What Does a Biologist Do? (Including FAQs)

By Indeed Editorial Team

Published 12 June 2021

The Indeed Editorial Team comprises a diverse and talented team of writers, researchers and subject matter experts equipped with Indeed's data and insights to deliver useful tips to help guide your career journey.

Biology is the study of life and different ecosystems. A biologist is a scientist who specialises in this field. Biologists spend their time researching and understanding the mechanics behind living and dead organisms, while also looking at how they interact with the ecosystem. Understanding the duties and career path to become a biologist can help you achieve your career goals. In this article, we discuss what a biologist is and the steps you can take to become one.

What does a biologist do?

A biologist studies organisms and how they interact with their environments. Biology is a broad area of study, so biologists often specialise in specific areas such as marine biology or microbiology. They can develop a fundamental understanding of biology before studying their specialities. Biologists have a keen interest in understanding how living systems work. Here are some of the responsibilities of a biologist:

  • Research the anatomy, biochemistry and physiology of living organisms

  • Investigate how these organisms interact with their environment

  • Investigate environmental effects on plants and animals

  • Develop and test hypotheses

  • Collect samples of organisms for research

  • Use lab equipment such as a microscope

  • Record data and report on findings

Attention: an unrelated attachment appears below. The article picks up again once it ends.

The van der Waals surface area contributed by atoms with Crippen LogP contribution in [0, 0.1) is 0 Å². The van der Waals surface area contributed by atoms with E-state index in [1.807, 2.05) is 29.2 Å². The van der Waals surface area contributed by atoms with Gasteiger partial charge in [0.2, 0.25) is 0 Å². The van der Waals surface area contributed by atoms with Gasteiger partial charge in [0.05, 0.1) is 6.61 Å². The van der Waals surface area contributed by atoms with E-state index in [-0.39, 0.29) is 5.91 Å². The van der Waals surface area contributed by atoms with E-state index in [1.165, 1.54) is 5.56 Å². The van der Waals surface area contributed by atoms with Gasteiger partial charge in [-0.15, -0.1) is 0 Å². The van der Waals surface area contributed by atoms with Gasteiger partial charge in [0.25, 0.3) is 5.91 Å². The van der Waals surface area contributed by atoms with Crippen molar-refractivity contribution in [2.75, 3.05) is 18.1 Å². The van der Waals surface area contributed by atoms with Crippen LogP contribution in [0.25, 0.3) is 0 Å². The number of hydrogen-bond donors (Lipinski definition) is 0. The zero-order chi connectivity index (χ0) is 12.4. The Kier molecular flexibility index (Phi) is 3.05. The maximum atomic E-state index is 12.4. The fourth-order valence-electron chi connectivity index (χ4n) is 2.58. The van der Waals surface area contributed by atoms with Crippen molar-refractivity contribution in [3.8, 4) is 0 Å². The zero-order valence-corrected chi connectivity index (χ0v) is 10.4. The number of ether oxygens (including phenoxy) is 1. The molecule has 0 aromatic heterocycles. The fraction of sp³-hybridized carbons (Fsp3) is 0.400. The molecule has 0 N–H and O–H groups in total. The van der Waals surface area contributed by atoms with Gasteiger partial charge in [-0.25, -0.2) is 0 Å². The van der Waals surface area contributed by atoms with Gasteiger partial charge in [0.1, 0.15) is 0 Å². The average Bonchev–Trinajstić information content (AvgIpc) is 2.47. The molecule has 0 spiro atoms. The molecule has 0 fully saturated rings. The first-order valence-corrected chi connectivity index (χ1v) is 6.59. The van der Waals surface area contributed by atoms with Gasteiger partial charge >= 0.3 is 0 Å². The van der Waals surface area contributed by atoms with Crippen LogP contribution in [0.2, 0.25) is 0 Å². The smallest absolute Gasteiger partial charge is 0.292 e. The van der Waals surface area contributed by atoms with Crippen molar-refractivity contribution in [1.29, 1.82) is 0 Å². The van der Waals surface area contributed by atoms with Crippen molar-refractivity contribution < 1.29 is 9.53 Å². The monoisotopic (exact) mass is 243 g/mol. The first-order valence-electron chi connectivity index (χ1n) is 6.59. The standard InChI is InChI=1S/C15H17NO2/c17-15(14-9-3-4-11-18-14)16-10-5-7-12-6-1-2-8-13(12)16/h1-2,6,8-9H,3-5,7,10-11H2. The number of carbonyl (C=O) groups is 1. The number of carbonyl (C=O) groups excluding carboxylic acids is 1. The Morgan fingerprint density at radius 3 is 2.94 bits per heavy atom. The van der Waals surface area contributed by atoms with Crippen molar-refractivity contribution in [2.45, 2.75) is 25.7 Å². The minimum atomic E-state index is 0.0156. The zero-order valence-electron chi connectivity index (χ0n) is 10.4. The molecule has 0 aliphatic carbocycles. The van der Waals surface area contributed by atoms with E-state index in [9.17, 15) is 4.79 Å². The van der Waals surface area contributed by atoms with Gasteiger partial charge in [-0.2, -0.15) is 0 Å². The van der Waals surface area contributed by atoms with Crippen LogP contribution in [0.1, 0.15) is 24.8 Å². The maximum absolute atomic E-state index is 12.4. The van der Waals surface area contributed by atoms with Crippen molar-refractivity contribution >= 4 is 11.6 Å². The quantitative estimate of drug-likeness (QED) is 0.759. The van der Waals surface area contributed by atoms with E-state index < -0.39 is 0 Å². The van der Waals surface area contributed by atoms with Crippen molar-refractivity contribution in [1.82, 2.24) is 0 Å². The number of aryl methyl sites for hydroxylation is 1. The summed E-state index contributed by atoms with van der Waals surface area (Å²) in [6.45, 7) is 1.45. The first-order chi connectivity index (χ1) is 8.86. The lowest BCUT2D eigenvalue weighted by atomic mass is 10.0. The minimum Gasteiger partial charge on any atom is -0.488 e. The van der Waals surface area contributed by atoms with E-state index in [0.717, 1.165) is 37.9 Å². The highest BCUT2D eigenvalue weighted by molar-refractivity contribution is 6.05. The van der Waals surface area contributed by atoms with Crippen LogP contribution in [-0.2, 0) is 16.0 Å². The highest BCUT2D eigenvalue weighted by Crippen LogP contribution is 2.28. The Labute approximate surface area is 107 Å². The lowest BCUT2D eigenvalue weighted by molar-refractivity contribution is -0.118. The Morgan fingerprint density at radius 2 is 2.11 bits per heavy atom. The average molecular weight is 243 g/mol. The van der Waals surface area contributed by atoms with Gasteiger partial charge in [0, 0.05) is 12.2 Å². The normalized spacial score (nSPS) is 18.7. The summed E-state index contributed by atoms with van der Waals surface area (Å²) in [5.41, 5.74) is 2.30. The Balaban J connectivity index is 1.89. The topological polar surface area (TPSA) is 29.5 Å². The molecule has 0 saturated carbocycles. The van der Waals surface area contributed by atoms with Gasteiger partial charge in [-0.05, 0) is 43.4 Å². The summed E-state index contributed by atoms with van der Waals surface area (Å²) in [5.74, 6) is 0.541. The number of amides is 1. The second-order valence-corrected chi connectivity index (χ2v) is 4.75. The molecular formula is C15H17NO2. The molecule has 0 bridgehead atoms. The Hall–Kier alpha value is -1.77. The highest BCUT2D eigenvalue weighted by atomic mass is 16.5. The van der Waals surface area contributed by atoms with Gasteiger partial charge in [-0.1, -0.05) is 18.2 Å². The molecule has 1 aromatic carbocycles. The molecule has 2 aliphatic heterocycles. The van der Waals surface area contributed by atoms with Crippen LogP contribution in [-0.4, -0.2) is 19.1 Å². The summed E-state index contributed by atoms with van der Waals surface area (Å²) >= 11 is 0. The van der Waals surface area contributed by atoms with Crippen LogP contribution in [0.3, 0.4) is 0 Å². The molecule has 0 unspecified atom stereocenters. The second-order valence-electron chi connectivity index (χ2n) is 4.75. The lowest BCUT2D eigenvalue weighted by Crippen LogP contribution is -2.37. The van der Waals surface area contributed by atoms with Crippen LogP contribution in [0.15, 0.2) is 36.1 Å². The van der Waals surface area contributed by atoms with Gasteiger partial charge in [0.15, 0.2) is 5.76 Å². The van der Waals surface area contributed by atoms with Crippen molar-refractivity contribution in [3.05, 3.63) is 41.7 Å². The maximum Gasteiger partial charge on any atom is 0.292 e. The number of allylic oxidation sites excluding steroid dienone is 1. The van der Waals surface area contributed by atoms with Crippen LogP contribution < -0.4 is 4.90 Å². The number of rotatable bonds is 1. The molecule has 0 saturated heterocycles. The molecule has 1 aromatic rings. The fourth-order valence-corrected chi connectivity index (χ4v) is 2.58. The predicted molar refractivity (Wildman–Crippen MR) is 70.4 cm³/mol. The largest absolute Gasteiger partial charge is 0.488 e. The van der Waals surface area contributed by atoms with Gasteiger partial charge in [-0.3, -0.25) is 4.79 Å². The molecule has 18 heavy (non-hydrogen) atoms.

• Contribute peer-reviewed research articles for educational purposes, reports, scientific magazines and dissertations

Types of biologist jobs

A biology degree is a great foundation for many post-graduate degrees. If you're thinking about becoming a biologist, these are the areas you could work in and types of jobs you could do:

Environmental science

A biology degree provides an excellent background for work in the field of environmental science. Environmental scientists study the environment to expand environmental knowledge and develop plans and strategies for protecting its elements, such as its water, air, flora and fauna. Some examples of environmental science jobs you can do with a biology degree are:

  • Environmental scientist

  • Environmental consultant

  • Ecologist

  • Fisheries biologist

Medical research

Medical researchers investigate diseases and subsequent treatments through experiments and studies. Biologists who wish to enter this field usually require a Ph.D. Some examples of medical research jobs you can do as a biologist are: